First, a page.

In creative project management, the execution phase of a project is where your project plan is put into action. This is where the actual creative work gets completed. That's why we call it "executing projects." That is – when the production, implementation and delivery of the creative work happens. Let’s dive in.
What to Expect
Creation and Production: During the execution phase, the creative team begins the work that has been scoped in the creative brief and laid out in your project plan. This phase could include tasks such as designing graphics, writing copy, coding websites, animating graphics, shooting and editing videos, or any other form of content creation as planned.
Collaboration and Coordination - This phase often includes close collaboration between various members on your team, such as designers, copywriters, developers, animators, editors, or other creative specialists. A traditional pairing for this work is a designer (or art director) and copywriter who work together to develop concepts. The creatives who are assigned to the work are also tasked with ensuring the work is based on the objectives outlined in the brief. Regular communication and coordination is essential among this pair (or group) during this phase to ensure the work is not disjointed.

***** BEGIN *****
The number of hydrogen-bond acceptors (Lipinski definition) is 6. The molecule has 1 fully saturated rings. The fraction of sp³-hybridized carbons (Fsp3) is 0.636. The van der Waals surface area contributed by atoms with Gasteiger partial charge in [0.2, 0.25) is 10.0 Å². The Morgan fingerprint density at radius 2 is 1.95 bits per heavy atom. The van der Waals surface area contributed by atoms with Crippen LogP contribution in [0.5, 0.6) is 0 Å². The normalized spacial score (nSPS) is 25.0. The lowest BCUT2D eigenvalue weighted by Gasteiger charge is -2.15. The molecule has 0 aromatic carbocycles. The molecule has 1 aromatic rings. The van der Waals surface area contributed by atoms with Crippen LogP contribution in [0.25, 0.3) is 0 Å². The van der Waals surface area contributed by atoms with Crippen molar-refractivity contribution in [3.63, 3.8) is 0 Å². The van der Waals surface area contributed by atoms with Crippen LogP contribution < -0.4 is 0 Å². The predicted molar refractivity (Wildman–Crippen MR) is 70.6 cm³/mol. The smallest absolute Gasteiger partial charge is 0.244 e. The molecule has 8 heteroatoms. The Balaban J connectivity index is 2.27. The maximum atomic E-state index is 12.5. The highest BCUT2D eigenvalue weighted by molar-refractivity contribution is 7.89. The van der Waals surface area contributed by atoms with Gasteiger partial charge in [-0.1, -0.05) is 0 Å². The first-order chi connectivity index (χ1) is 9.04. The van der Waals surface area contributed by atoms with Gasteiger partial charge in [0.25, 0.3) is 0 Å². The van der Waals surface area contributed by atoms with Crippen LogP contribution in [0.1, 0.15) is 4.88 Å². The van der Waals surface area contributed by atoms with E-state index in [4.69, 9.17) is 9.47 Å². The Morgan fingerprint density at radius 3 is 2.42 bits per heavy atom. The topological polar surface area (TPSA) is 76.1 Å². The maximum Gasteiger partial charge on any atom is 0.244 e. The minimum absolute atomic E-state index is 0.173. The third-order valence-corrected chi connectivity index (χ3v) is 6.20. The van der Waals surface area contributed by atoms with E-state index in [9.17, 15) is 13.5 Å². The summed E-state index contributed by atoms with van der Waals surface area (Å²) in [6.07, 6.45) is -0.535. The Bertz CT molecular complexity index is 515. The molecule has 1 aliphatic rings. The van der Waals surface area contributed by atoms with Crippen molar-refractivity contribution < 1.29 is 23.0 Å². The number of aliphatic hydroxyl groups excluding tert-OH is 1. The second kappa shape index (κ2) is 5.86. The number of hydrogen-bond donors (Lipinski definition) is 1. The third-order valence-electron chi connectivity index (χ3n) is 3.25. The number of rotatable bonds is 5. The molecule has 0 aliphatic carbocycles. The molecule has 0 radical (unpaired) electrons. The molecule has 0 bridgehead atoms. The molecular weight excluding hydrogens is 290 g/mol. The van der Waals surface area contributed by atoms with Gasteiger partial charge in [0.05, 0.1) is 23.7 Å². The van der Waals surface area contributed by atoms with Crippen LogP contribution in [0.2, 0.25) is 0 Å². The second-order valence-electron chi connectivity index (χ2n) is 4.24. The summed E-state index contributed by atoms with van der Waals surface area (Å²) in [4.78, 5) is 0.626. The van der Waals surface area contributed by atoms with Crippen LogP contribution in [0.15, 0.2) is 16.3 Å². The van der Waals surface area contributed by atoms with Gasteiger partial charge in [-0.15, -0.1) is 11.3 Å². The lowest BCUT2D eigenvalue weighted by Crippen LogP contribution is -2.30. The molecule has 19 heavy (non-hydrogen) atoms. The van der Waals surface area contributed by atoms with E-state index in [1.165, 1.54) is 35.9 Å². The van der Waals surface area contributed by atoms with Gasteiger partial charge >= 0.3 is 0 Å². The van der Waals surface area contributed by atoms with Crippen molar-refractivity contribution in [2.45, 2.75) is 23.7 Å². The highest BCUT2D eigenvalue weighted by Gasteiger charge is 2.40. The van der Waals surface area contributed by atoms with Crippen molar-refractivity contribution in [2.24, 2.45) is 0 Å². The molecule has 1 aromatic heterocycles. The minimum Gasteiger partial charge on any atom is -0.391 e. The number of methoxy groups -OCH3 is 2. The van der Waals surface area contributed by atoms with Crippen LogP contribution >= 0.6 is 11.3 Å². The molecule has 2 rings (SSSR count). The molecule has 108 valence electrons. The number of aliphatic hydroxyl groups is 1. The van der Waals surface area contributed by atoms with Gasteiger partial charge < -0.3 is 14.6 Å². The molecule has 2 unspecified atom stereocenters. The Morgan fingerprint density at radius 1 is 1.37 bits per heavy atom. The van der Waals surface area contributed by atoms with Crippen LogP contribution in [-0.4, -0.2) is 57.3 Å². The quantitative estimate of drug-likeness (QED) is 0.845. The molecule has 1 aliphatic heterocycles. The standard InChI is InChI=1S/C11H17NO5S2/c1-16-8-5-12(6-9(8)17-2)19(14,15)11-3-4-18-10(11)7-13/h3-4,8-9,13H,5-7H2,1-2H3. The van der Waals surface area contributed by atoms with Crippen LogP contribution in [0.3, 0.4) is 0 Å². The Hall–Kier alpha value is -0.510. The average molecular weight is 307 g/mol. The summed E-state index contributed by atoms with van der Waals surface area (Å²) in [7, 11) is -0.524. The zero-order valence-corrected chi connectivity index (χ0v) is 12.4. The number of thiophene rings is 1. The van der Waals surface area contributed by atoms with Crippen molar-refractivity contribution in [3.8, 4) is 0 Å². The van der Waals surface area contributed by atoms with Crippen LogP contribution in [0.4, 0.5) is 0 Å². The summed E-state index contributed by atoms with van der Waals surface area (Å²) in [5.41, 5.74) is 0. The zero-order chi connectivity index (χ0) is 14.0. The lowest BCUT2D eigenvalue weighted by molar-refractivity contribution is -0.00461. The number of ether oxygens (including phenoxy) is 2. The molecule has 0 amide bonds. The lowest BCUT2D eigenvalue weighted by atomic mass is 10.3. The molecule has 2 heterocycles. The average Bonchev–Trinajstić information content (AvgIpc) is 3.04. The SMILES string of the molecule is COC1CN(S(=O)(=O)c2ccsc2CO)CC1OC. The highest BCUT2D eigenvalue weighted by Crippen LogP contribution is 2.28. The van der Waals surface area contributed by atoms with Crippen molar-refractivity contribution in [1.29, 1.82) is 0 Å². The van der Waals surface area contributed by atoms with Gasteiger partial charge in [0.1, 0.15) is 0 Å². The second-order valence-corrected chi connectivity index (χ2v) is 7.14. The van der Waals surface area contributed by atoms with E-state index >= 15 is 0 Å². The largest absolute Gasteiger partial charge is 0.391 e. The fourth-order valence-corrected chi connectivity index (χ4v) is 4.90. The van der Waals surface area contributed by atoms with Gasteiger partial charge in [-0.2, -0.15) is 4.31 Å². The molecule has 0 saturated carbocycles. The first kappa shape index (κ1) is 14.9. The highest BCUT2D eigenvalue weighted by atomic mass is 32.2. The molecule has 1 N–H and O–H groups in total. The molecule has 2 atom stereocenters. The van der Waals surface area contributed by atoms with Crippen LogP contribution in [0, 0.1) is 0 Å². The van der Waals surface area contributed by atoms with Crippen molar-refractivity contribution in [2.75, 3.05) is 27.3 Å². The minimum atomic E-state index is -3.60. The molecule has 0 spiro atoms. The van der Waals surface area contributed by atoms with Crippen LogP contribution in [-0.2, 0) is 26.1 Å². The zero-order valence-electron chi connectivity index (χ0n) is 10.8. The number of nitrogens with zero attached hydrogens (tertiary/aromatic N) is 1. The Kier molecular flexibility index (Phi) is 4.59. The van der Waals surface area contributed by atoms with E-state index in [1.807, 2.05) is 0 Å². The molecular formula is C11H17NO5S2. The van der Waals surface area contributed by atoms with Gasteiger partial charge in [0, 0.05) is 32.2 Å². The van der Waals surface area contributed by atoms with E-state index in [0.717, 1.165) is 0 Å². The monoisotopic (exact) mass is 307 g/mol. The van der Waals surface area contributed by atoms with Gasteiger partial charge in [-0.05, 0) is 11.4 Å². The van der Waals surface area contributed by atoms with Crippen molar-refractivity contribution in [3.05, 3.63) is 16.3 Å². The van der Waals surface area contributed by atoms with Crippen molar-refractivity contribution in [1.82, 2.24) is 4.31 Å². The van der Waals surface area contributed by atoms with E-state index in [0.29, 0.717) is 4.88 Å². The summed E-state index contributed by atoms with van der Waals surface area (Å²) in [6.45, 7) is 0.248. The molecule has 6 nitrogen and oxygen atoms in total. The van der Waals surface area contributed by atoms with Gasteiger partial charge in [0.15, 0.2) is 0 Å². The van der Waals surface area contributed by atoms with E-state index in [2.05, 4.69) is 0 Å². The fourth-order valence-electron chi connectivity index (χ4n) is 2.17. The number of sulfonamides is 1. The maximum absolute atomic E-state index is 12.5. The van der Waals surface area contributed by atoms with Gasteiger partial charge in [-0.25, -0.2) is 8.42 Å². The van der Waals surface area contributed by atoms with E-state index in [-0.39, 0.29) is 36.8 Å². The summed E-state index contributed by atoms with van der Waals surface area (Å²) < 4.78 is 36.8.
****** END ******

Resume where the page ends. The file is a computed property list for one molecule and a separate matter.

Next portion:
Iteration and Feedback - Throughout the execution phase, it is expected for there to be rounds of iterations and feedback, which is necessary to make refinements or adjustments to the work. Typically, there are “internal” or creative-team only reviews/critiques where a lead creative or creative director will review the work of lower-level creatives, with the goal of refining and editing down to the “best” concepts to ultimately present to the project’s stakeholders.
It is also expected for there to be rounds of iterations and feedback from stakeholder reviews, however, each round should be moving the project forward and not adding scope creep. Ultimately, your team is working toward meeting the desired expectations of the stakeholder and also aligning the work with the project’s objectives (outlined in the creative brief), resulting in an approval of the assets.
Delivery - Once the creative work is approved, it is finalized for delivery or implemented according to the project specs, which are again outlined in the creative brief (you’re probably sensing a pattern here in the importance of the brief). Depending on the project’s requirements, delivery can look very different depending on the project. This could involve launching a website, prepping logo files for both print and digital applications, uploading content to platforms, or trafficking a spot to media agency for distribution, etc.
The Creative Project Manager's Role
Project Management - While it may seem obvious, this is your main role during this phase of work. As a project manager, you are responsible for overseeing this entire phase of work to ensure the work is progressing according to the project plan, timeline and budget. You should be tracking the status of tasks, managing resources, setting review meetings, addressing any issues or roadblocks that arise, and documenting progress. There are many tools and techniques you can use to help keep the project on track and ensure efficient execution, and I highly recommend some kind of master tracker.